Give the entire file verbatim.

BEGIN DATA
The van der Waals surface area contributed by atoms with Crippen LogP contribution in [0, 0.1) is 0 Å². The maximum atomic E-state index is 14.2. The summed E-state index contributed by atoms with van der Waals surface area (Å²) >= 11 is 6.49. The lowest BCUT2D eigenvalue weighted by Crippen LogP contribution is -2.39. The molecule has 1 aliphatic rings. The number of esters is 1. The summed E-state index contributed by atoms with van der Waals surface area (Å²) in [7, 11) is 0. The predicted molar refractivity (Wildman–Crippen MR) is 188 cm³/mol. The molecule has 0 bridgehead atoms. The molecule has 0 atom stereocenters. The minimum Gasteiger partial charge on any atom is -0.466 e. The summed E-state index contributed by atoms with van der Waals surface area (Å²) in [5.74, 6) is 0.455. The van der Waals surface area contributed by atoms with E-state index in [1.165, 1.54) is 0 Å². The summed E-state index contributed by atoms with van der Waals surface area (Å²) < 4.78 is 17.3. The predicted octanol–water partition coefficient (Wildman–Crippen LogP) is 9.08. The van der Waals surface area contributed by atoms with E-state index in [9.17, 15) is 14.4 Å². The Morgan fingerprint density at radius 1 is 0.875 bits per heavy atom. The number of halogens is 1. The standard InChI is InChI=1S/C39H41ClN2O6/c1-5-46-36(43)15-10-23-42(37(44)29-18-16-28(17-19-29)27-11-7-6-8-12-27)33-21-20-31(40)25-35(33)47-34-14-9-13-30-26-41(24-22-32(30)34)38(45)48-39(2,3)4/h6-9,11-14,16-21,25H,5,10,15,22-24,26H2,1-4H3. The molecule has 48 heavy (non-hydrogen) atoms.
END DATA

The van der Waals surface area contributed by atoms with Crippen LogP contribution in [0, 0.1) is 0 Å². The maximum atomic E-state index is 14.2. The summed E-state index contributed by atoms with van der Waals surface area (Å²) >= 11 is 6.49. The lowest BCUT2D eigenvalue weighted by Crippen LogP contribution is -2.39. The molecule has 1 aliphatic rings. The number of esters is 1. The summed E-state index contributed by atoms with van der Waals surface area (Å²) in [7, 11) is 0. The predicted molar refractivity (Wildman–Crippen MR) is 188 cm³/mol. The molecule has 0 bridgehead atoms. The molecule has 0 atom stereocenters. The minimum Gasteiger partial charge on any atom is -0.466 e. The summed E-state index contributed by atoms with van der Waals surface area (Å²) in [5.74, 6) is 0.455. The van der Waals surface area contributed by atoms with E-state index in [1.165, 1.54) is 0 Å². The summed E-state index contributed by atoms with van der Waals surface area (Å²) < 4.78 is 17.3. The predicted octanol–water partition coefficient (Wildman–Crippen LogP) is 9.08. The van der Waals surface area contributed by atoms with E-state index in [9.17, 15) is 14.4 Å². The Morgan fingerprint density at radius 1 is 0.875 bits per heavy atom. The number of halogens is 1. The standard InChI is InChI=1S/C39H41ClN2O6/c1-5-46-36(43)15-10-23-42(37(44)29-18-16-28(17-19-29)27-11-7-6-8-12-27)33-21-20-31(40)25-35(33)47-34-14-9-13-30-26-41(24-22-32(30)34)38(45)48-39(2,3)4/h6-9,11-14,16-21,25H,5,10,15,22-24,26H2,1-4H3. The molecule has 48 heavy (non-hydrogen) atoms.